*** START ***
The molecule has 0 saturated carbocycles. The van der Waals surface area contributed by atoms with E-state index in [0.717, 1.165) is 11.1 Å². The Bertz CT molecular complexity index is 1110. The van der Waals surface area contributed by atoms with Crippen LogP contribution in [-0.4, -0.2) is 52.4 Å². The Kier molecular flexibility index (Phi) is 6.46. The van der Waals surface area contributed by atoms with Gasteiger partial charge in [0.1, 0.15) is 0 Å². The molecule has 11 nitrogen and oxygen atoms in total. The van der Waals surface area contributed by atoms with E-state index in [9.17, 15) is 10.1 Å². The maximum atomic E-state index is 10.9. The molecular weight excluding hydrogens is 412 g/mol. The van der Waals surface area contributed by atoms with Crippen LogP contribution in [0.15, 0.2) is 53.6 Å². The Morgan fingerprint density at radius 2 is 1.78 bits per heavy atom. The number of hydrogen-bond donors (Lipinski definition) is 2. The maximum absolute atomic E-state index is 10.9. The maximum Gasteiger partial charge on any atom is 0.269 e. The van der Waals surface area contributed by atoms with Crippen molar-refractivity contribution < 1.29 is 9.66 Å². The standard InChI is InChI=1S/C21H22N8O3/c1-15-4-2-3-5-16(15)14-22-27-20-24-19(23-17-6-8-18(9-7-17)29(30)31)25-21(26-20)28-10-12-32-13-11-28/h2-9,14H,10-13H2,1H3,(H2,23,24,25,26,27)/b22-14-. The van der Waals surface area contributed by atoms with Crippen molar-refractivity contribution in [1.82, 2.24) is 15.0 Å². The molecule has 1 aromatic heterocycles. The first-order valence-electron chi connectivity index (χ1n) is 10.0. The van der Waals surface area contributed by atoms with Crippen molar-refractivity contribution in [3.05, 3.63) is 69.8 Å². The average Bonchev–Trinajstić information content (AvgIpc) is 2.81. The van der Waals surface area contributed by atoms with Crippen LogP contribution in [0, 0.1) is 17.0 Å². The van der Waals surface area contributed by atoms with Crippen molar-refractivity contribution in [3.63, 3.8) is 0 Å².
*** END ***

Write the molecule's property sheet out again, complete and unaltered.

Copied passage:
The molecule has 0 saturated carbocycles. The van der Waals surface area contributed by atoms with E-state index in [0.717, 1.165) is 11.1 Å². The Bertz CT molecular complexity index is 1110. The van der Waals surface area contributed by atoms with Crippen LogP contribution in [-0.4, -0.2) is 52.4 Å². The Kier molecular flexibility index (Phi) is 6.46. The van der Waals surface area contributed by atoms with Gasteiger partial charge in [0.1, 0.15) is 0 Å². The molecule has 11 nitrogen and oxygen atoms in total. The van der Waals surface area contributed by atoms with E-state index in [9.17, 15) is 10.1 Å². The maximum atomic E-state index is 10.9. The molecular weight excluding hydrogens is 412 g/mol. The van der Waals surface area contributed by atoms with Crippen LogP contribution in [0.15, 0.2) is 53.6 Å². The Morgan fingerprint density at radius 2 is 1.78 bits per heavy atom. The number of hydrogen-bond donors (Lipinski definition) is 2. The maximum absolute atomic E-state index is 10.9. The maximum Gasteiger partial charge on any atom is 0.269 e. The van der Waals surface area contributed by atoms with Crippen molar-refractivity contribution < 1.29 is 9.66 Å². The standard InChI is InChI=1S/C21H22N8O3/c1-15-4-2-3-5-16(15)14-22-27-20-24-19(23-17-6-8-18(9-7-17)29(30)31)25-21(26-20)28-10-12-32-13-11-28/h2-9,14H,10-13H2,1H3,(H2,23,24,25,26,27)/b22-14-. The van der Waals surface area contributed by atoms with Crippen molar-refractivity contribution in [1.82, 2.24) is 15.0 Å². The molecule has 1 aromatic heterocycles. The first-order valence-electron chi connectivity index (χ1n) is 10.0. The van der Waals surface area contributed by atoms with Crippen molar-refractivity contribution in [3.05, 3.63) is 69.8 Å². The average Bonchev–Trinajstić information content (AvgIpc) is 2.81. The van der Waals surface area contributed by atoms with Crippen LogP contribution in [0, 0.1) is 17.0 Å². The van der Waals surface area contributed by atoms with Crippen molar-refractivity contribution in [3.63, 3.8) is 0 Å².